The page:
Hundreds of thousands of children are being purchased from their parents, or outright stolen, and then shipped to Ivory Coast, where they are enslaved on cocoa farms. Destitute parents in these poverty-stricken lands sell their children to traffickers believing that they will find honest work once they arrive in Ivory Coast and then send some of their earnings home. But that’s not the reality. The terrible reality is that these children, 11-to-16-years-old but sometimes younger, are forced to do hard manual labor 80 to 100 hours a week. They are paid nothing, receive no education, are barely fed, are beaten regularly, and are often viciously beaten if they try to escape. Most will never see their families again.
Over a decade ago, two Congressmen, U.S. Rep. Eliot Engel, D-New York, and Sen. Tom Harkin, D-Iowa, attempted to remedy this issue. They introduced legislation mandating a labeling system for chocolate. After the deep pockets of the chocolate corporations protested, a compromise was reached that required chocolate companies to voluntarily certify they had stopped the practice of child labor. The certification process would not involve labeling products “child-labor-free,” as initially proposed. In my opinion, the movement lost its teeth at that point.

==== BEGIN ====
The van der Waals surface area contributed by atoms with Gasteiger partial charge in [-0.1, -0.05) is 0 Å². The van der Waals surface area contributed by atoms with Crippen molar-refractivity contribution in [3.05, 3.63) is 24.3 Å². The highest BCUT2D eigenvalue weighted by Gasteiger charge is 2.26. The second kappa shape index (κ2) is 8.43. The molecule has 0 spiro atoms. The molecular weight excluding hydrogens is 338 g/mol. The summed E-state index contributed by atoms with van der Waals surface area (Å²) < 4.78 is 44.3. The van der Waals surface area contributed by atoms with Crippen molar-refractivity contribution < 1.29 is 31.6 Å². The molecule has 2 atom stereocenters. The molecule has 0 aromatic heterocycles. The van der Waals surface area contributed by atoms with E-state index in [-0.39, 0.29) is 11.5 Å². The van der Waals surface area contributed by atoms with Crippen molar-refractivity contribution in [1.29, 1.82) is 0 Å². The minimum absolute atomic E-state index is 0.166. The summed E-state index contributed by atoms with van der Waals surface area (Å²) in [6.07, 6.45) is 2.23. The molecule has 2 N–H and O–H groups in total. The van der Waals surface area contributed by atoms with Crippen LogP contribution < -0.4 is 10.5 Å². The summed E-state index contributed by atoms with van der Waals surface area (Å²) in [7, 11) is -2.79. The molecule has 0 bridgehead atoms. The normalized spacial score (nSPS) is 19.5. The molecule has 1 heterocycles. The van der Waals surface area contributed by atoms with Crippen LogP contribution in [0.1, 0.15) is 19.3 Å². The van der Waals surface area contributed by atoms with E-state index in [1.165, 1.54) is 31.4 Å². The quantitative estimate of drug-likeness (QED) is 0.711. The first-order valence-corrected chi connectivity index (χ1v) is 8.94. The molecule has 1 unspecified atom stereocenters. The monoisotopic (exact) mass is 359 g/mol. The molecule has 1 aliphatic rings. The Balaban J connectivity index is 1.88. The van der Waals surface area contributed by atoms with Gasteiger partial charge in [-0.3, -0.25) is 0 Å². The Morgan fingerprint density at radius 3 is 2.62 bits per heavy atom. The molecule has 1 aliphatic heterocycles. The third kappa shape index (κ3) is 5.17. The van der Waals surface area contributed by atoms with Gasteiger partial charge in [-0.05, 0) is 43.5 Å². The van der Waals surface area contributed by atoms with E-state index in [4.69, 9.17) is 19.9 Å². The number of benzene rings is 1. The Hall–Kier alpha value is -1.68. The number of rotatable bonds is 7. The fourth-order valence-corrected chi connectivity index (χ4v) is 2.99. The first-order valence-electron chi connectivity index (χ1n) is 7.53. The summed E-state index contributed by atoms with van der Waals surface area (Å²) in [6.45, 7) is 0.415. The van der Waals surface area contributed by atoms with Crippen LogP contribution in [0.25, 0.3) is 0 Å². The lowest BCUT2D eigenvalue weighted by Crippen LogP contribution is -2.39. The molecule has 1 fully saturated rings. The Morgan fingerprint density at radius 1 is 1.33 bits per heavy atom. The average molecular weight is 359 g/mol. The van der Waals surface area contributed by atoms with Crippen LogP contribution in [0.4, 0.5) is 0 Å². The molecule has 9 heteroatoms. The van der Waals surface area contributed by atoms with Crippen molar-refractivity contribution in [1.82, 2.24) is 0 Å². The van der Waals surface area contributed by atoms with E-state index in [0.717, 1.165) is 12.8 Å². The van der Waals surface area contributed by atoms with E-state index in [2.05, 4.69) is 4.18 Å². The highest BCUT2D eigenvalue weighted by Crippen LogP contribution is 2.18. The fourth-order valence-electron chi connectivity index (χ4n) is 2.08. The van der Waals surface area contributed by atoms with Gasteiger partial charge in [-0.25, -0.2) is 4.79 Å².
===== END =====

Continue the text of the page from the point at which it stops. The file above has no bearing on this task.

Instead of the “Child Labor Free” label, it called for public reporting by African governments, establishment of an audit system and poverty remediation by 2005. The deadline had to be extended to 2008 (read Fortune Magazine’s report on the state of the protocol in 2008) and again to 2010. Today, many aid groups say some of the provisions have still not been met, and it is the biggest corporations who refuse to comply.
Why should they? Child slavery allows them to sell cheap chocolate to a clueless US American public. The CEOs of these corporations make millions upon millions of dollars off of children suffering and dying. And so many people are completely unaware the problem even exists.
So the next time you reach for a candy bar, when you go to buy candy to hand out to trick or treaters or to stock your holiday candy dishes or include in your cookies, consider the price thousands of children are paying to bring you that chocolate.